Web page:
4. Delegate decisions when I can.  In order to do this I really have to let go of my perfectionism. Trust me, this is a hard one for me. In practice this means not returning every phone call myself. This means leveraging my staff to do the blood draws, the urine collections, the ear cleaning, the nail trims, the anal gland expressions etc.  At home this means delegating meal planning or grocery shopping to my husband or a paid shopper (totally worth it). All of these things require even more decisions to be made. By letting go of needing to do these things myself I am able to delegate happily and free up my thinking power for when I need it.

  5. I limit distractions when I am making decisions. This includes distractions from the outside world as well as internal distractions. It’s amazing how much we ignore our own needs within a day. But having a full bladder, being hungry or thirsty, hot or cold are all distractions too. By taking care of my physical body I can decrease the amount of chatter in my brain so that I can be more productive in my decision making abilities.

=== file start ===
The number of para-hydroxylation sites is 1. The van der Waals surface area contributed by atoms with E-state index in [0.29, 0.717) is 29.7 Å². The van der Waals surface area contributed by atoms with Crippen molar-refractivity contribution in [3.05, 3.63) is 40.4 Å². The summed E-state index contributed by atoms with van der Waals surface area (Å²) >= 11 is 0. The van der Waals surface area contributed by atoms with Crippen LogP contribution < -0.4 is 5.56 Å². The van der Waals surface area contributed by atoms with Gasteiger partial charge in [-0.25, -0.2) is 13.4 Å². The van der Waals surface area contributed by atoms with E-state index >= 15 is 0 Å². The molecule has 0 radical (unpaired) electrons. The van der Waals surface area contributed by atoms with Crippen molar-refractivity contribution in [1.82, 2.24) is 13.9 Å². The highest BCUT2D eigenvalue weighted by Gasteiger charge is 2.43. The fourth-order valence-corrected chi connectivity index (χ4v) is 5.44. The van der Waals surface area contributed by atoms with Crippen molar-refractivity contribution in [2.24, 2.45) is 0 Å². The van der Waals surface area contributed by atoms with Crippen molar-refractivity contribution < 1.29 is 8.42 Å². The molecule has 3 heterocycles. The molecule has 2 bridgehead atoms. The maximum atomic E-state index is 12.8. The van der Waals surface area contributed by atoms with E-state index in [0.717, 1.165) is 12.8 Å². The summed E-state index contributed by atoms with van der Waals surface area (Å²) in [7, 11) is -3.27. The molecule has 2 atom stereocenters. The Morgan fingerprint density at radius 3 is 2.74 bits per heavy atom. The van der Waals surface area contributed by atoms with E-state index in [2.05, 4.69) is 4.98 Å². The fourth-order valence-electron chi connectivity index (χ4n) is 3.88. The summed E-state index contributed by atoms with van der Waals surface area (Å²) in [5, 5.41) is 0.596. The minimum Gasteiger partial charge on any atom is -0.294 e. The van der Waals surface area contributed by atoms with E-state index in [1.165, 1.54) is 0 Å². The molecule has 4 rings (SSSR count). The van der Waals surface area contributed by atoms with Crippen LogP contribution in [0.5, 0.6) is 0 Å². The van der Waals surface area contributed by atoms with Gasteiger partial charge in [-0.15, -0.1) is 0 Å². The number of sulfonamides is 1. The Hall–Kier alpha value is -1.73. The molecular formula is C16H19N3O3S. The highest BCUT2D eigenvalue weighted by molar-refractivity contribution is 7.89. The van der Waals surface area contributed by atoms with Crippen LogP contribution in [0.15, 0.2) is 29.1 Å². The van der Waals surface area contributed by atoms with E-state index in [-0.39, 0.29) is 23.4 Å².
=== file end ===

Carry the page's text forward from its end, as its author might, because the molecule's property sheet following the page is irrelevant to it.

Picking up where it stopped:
So take a good look at the vast number of decisions that we make in a day and see where in your life you can begin to implement some of these tips. Even if you put only one of these into action the benefits of decreasing your decision fatigue will be noticeable. Trust me, your brain will thank you!

This is important work we do.

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Why start a blog about veterinary well being?

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Why start a blog. Why do I think I have something important to say. Why should I be vulnerable with complete strangers? Why, why, why.  The questions are endless but it all really boils down to one answer. I like to help people. Actually, I feel compelled to help people. As a veterinarian you would think that my major driving force in life is to help animals.  And while I love animals and love to help them feel better, I have found that the real juice is in the aspect of helping people with their animals. It really is a win-win for me. But this blog and the desire to start it was not born from a desire to help pet parents. It was really born from a desire to help other veterinarians.